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Our Families Count

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Last week, the U.S. Census Bureau announced it will not count legally married lesbian, gay, bisexual and transgender (LGBT) same-sex couples in its 2010 data collection effort. Instead, LGBT spouses will be counted as "unmarried partners." This political move to annul the marriages of LGBT same-sex couples in Massachusetts and California follows a history of allowing politics to trump science in federal data collection efforts.

The Census has long rendered invisible or less valuable certain segments of the population to fit the political whims of the day. The U.S. Census was founded at the signing of the Constitution, when the worth of any black citizen was officially recorded as 3/5ths of a person. The Census' dehumanization of black Americans was a critical underpinning of a system that held slavery as natural and essential to the social and economic well-being of the nation.

Today, African American and Latino citizens are routinely undercounted, as the Census' reliance on a door-to-door headcount typically fails to record Americans living in poverty, those who take part in mobile workforces, and Americans whose communities have been targeted for state intervention and incarceration. These undercounts have significant consequences in the distribution of federal resources and in the development of public policy that addresses the needs of all people in the country.

Same-sex couples became unavoidably visible in the 1990 Census when the federal government added "unmarried partner" to its list of family configurations, as a nod to the growing numbers of heterosexual partners who were choosing to cohabitate and raise children without marrying. The combination of "unmarried partner" check-offs in households that also checked off two adults of the same sex created a visible record of same-sex couples for the first time in U.S. history. Researchers and advocates alike seized on this data set because it remains one of the only federal collection efforts that recognizes and describes the socio-economic reality of same-sex couples and their families. In fact the US Census is generally considered the gold standard in data collection.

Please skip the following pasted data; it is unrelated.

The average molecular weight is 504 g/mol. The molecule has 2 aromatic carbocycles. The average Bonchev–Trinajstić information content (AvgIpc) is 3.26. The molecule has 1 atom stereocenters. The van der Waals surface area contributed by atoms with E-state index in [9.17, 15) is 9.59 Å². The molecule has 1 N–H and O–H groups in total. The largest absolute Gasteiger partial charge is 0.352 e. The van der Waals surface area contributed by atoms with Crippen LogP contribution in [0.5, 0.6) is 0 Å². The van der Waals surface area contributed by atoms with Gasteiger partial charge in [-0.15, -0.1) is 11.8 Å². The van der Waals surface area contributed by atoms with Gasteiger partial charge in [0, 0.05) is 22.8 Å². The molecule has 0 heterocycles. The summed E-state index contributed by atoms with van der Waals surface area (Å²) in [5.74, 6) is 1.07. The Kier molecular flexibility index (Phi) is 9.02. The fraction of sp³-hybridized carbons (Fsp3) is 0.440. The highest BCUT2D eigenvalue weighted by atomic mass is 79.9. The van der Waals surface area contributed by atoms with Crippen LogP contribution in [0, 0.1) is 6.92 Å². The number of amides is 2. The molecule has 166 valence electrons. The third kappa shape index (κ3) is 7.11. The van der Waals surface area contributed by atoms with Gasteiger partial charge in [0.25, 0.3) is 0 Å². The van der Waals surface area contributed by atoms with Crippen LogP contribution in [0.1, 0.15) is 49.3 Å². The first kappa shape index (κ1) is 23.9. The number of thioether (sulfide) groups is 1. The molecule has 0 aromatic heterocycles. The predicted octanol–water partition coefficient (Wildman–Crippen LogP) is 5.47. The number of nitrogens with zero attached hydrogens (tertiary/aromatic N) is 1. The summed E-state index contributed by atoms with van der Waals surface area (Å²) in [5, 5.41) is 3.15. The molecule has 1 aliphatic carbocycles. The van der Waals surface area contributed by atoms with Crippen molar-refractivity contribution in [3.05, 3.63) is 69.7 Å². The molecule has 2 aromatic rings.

The "unmarried partner" snapshot of the LGBT community provided by the Census flies in the face of right wing portraits of the community as white, male, urban, affluent and hedonistically devoid of family responsibilities. In 2000, the Census found LGBT same-sex couples living in 97% of all U.S. counties. The data also showed that African American and Latino/a same-sex couples are raising twice as many children as white same-sex couples, with black couples earning on average $10,000 less than their heterosexual peer households. One wonders what other myths might be exploded if there were LGBT signifiers on any of the other, thousands of federal survey instruments that record the social and economic realities of American citizens on a daily basis.

If the Bush administration plans for the Census are carried out, married LGBT couples will be intentionally erased by the 2010 Census. While we should not be surprised by the intentions of an administration that has consistently attempted to roll back civil rights gains, effectively silencing our communities, we must advocate for the simple, accurate reporting of data. To do anything less will undermine public confidence in the objectivity of the Census' data collection methods and will reveal an obvious anti-LGBT political agenda that once again trumps science and fairness.